Intuitiveness that thwarts unforeseen dangers

Originally printed as an editorial in the Christian Science Sentinel

There was no logical reason for Minnie to open the back door at that moment. But as she did, she stumbled onto a horrifying sight. Her granddaughter, then about eight, stood before her a human torch, paralyzed by fright, engulfed in flames. In an instant Minnie took in the scene, realized the answer, threw a coat over the child, and smothered the blaze.

The fire itself had jumped from a candle in a jack-o-lantern. But disaster was averted just in time. As the child later put it, her eyebrows and bangs looked highly irregular for a while, but the burns to her face healed quickly. And neither emotional nor physical scars remain today.

Was it sheer coincidence that the grandmother opened the door at that moment? Some people might say so. Then again, many of us, without Moses-like inquisitiveness and intuitiveness, might pass right by a burning bush and not stop to look and listen and learn why the bush was not consumed.

At times, a kind of spiritual listening comes into play in ways that shift a scene's outcome from tragic to triumphant. In the case of Minnie and her granddaughter, it wasn't a fluke of good fortune that rescued them. The family routinely prayed, approached life as an ongoing proof of the Almighty's care, and truly expected the right intuitions to surface when needed. That was the outlook, the prayer, the expectation that preceded the near-tragedy.

The Biblical term for such divinely imparted intuitions is angels. And they're everywhere. Accompanying Abraham on his way, wrestling with Jacob, inspiring Elizabeth, assuring Joseph, ministering to Jesus, liberating Peter.

These angels come as well-timed messages, as thoughts from God that enlighten our decisionmaking - but not just in relation to neatly defined problems. They steer us from unknown evils, alert us to invisible pitfalls. And in a time when unseen threats seem to proliferate like weeds, that's good news.

The wonderful thing is that a solitary idea from divine Love usually turns out to have company, lots of it. And these angels, like morning light that lifts a million faces in a field of sunflowers, open to us a multitude of answers, safety tips, good preventive moves to make.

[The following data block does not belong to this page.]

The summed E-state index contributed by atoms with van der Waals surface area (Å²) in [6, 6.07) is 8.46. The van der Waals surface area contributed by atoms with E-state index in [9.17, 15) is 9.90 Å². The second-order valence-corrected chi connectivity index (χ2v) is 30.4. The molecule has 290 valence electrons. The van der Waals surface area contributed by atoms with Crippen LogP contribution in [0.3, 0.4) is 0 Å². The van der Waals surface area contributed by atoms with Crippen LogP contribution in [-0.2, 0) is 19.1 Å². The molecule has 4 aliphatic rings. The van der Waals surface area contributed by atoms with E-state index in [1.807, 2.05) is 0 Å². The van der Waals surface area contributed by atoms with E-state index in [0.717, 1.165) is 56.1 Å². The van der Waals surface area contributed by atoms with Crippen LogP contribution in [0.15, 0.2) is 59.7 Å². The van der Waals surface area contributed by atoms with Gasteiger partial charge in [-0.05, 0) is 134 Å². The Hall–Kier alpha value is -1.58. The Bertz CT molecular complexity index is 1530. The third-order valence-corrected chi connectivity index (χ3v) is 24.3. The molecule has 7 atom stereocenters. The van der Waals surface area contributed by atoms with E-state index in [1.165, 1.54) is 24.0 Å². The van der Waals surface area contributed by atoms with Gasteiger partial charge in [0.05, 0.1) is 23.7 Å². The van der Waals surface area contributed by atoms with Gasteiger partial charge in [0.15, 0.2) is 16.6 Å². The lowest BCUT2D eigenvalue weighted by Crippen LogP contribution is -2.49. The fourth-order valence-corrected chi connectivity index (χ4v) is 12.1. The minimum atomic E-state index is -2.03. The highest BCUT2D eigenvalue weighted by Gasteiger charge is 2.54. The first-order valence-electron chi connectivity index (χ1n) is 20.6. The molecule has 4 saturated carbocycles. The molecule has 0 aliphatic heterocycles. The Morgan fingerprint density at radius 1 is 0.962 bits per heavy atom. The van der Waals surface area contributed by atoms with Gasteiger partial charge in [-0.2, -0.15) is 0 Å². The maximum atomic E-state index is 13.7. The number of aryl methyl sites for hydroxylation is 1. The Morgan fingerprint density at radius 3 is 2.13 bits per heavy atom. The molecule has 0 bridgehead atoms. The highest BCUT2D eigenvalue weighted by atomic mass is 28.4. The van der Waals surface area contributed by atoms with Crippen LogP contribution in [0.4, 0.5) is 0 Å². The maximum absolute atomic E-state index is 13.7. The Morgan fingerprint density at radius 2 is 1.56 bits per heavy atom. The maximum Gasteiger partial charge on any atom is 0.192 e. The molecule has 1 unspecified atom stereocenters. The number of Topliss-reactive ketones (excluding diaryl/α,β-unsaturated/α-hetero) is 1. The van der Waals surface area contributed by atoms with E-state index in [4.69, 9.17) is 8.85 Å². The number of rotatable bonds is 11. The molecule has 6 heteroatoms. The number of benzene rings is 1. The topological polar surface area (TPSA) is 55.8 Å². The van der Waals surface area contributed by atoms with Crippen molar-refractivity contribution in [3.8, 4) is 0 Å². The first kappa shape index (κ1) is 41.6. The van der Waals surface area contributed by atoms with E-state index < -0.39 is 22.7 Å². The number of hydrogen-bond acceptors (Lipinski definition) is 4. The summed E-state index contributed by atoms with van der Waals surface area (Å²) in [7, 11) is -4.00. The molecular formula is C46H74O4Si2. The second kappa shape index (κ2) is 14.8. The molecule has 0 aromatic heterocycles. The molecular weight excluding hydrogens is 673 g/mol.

Thought buried in materialism misses the light, sees nothing but earth. Monitor founder Mary Baker Eddy offered a valuable insight into angel messages and how we can best respond. She didn't accept the conventional portrayal of them as feathery, ethereal creatures. "Angels," she wrote, "are God's representatives. These upward-soaring beings never lead towards self, sin, or materiality, but guide to the divine Principle of all good, whither every real individuality, image, or likeness of God, gathers. By giving earnest heed to these spiritual guides they tarry with us, and we entertain 'angels unawares.' " ("Science and Health with Key to the Scriptures," pg. 299)

Our role, "giving earnest heed" to spiritual intuitions, comes naturally even if not automatically. Spiritual receptivity improves with practice, alerting us to places of safety prepared by the Almighty.

In the Bible God promises, "Behold, I send an Angel before thee, to keep thee in the way, and to bring thee into the place which I have prepared" (Ex. 23:20). This promise still stands.

God's angels ever come and go,

All winged with light and love;

They bring us blessings from on high,

They lift our thoughts above,

They whisper God is Love.

O longing hearts that wait on God

Through all the world so wide;

He knows the angels that you need,

And sends them to your side,

To comfort, guard and guide.

Christian Science Hymnal

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